Jonesboro Baby Returns Home After Three Months in Philadelphia Hospital

FEBRUARY 12, 2004 -- Posted at: 11:55pm

JONESBORO, AR - Doctors at one of the nations top children's hospital said at one point this fall, he was the sickest baby in America. After three month of intensive care, Cole Buhrmester is back home.

"Most of our issues now are just being preemie," said Stefanie Buhrmester, Cole's mother.

Doctors discovered Cole had a condition nicknamed C-CAT before he was born. A cyst fills with fluid, and pushes a baby's heart and many other organs from the left side to the right.

Stefanie recalled, "It was at work, and the phone rang, it was San Francisco Children's Hospital, and they said if you want your son to live, you need to leave today."

At another hospital specializing in the condition, The Children's Hospital of Philadelphia, a surgery performed while he was in the uterus, and another right after he was born corrected the problem, but Cole's blood pressure wouldn't stabilize. Doctors finally tried using an adult blood pressure medication.

"They said that was our last chance," explained Stefanie.

Ray, Cole's father and Stefanie's husband, is a Jonesboro Police detective. To help with the expenses back in Philadelphia, coworkers and friends barbecued beef to sell to the public, and held a benefit concert where Ray got to sing.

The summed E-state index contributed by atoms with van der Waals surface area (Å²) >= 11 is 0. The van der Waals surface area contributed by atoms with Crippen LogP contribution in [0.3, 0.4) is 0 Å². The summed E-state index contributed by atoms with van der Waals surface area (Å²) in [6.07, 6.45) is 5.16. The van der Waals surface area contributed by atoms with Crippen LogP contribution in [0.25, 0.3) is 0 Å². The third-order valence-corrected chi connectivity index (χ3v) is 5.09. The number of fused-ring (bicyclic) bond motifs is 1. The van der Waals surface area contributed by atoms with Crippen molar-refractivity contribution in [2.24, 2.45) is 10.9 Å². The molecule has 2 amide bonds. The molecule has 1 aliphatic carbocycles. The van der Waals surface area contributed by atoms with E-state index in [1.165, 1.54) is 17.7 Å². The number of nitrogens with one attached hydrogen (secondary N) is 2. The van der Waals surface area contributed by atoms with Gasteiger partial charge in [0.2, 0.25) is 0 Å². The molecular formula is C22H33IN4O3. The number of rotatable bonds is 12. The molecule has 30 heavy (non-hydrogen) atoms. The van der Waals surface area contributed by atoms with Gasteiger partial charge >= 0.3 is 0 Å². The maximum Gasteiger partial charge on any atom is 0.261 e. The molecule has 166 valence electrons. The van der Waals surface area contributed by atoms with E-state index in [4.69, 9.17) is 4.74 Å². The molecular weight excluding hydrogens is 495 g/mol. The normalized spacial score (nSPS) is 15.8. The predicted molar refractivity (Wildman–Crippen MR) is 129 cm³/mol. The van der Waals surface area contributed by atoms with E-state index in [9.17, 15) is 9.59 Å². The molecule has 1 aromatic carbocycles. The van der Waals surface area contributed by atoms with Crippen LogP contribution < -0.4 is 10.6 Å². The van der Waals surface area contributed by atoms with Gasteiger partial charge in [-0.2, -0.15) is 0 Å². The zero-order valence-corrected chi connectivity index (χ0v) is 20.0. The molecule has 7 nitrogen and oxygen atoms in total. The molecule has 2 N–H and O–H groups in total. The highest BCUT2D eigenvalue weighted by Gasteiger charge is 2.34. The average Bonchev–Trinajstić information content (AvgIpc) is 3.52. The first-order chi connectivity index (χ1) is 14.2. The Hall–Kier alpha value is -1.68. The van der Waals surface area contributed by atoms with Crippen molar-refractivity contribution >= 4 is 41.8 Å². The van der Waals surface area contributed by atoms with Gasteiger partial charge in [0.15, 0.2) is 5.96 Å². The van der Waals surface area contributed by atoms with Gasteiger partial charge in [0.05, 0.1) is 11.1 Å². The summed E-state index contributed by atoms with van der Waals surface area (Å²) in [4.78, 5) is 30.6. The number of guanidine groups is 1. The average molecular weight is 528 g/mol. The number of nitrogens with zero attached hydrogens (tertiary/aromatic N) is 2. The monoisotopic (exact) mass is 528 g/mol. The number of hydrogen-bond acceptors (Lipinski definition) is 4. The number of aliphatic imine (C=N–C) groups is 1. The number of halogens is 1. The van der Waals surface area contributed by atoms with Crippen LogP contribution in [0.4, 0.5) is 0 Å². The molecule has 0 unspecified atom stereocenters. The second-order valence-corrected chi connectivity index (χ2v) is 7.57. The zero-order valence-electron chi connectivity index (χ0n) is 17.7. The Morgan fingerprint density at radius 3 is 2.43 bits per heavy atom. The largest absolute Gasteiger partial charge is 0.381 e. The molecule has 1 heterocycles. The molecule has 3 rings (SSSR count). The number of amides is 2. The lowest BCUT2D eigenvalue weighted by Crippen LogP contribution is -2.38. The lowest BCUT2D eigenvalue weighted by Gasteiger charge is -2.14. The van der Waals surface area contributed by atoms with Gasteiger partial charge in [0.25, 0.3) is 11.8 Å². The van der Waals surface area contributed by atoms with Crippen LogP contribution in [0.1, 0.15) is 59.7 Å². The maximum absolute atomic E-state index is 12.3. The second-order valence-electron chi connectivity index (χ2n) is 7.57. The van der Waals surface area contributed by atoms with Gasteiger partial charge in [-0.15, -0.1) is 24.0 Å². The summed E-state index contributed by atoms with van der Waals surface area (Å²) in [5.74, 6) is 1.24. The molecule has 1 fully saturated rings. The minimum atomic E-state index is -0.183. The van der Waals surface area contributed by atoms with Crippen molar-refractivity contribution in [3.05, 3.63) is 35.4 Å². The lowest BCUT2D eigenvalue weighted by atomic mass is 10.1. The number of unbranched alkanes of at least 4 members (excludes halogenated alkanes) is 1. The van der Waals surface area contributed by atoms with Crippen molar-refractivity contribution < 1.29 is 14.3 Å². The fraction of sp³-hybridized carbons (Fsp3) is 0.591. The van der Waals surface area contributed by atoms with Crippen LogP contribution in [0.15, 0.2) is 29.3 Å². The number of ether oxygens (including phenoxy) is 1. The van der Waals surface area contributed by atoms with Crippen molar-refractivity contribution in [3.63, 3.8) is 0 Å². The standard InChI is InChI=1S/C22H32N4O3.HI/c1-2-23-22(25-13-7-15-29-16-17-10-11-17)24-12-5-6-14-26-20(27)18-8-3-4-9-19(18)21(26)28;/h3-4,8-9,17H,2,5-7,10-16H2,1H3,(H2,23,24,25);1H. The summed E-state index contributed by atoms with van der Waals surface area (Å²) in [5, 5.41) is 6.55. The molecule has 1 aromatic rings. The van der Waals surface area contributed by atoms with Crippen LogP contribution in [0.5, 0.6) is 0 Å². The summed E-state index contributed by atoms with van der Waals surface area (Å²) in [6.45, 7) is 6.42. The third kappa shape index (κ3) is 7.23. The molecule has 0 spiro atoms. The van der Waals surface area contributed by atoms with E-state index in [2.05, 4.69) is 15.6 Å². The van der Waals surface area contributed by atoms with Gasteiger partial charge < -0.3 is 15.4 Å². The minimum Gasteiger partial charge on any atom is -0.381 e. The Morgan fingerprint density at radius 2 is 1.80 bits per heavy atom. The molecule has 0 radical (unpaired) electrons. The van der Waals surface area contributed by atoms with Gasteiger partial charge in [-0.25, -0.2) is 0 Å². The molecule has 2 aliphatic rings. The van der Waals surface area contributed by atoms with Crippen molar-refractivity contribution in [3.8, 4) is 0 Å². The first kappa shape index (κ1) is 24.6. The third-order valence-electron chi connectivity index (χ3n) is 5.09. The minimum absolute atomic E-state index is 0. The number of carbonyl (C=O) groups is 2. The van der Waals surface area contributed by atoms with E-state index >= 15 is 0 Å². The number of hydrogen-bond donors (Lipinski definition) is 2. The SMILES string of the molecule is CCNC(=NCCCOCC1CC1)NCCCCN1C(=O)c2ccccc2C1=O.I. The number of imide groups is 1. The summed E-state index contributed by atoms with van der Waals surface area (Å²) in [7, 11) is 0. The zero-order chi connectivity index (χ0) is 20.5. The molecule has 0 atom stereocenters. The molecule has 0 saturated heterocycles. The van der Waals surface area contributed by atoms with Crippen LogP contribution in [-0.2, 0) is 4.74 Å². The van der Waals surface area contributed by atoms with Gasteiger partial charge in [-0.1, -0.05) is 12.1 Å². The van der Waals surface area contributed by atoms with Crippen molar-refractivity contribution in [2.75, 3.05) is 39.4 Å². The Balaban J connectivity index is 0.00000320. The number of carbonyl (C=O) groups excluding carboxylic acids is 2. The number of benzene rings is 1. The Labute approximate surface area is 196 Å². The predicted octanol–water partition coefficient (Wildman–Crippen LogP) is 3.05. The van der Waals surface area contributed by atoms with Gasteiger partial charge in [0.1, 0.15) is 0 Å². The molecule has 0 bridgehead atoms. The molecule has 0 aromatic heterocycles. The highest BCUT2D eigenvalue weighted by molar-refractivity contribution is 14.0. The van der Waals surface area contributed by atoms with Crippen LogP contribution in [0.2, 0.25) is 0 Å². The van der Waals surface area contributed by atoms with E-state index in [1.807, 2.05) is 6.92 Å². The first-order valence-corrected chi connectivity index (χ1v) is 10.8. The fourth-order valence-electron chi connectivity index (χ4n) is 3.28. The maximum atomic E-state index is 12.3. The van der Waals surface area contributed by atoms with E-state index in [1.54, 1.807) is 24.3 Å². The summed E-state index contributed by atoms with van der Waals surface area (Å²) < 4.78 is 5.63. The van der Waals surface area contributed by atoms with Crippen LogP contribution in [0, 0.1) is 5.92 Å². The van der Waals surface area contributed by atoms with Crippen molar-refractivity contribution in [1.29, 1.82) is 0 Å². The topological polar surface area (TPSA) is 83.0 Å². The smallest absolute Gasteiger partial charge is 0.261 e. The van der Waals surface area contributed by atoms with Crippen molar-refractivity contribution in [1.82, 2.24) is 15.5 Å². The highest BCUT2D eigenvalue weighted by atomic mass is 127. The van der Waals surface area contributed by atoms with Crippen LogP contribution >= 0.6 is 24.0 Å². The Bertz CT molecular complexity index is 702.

"We couldn't have done it without their help. We're really grateful," said Stefanie.

In Pennsylvania, a restrictive ventilator prevented Stefanie and Ray from holding Cole. They finally got to cradle him around the 20th of December, a month and a half after being born.

Stefanie added laughing, "My husband said I got a lump of Cole for Christmas."

Cole finally came home Monday; hopefully for good.

"All the people there," Stefanie paused to hold back tears, "We just owe them a lot. I knew they were doing what was best for him."

Sitting next to her mother, Cali said of Cole's return home, "It's kind of good, because I like holding him, I'm like, when can I hold him."

"They have this saying, they're on 34th Street there, and they say we make miracles on 34th street," Stefanie explained.

Cole is on a low amount of oxygen and must be fed part of the time through a feeding tube inserted through his nose. Ray and Stefanie Buhrmester aren't sure when he will be taken off of oxygen. Doctors said it will likely be when he's gained enough weight and is strong enough to eat and breath at the same time on his own. A CAT scan will have to be done when he's a year old to make sure everything has healed.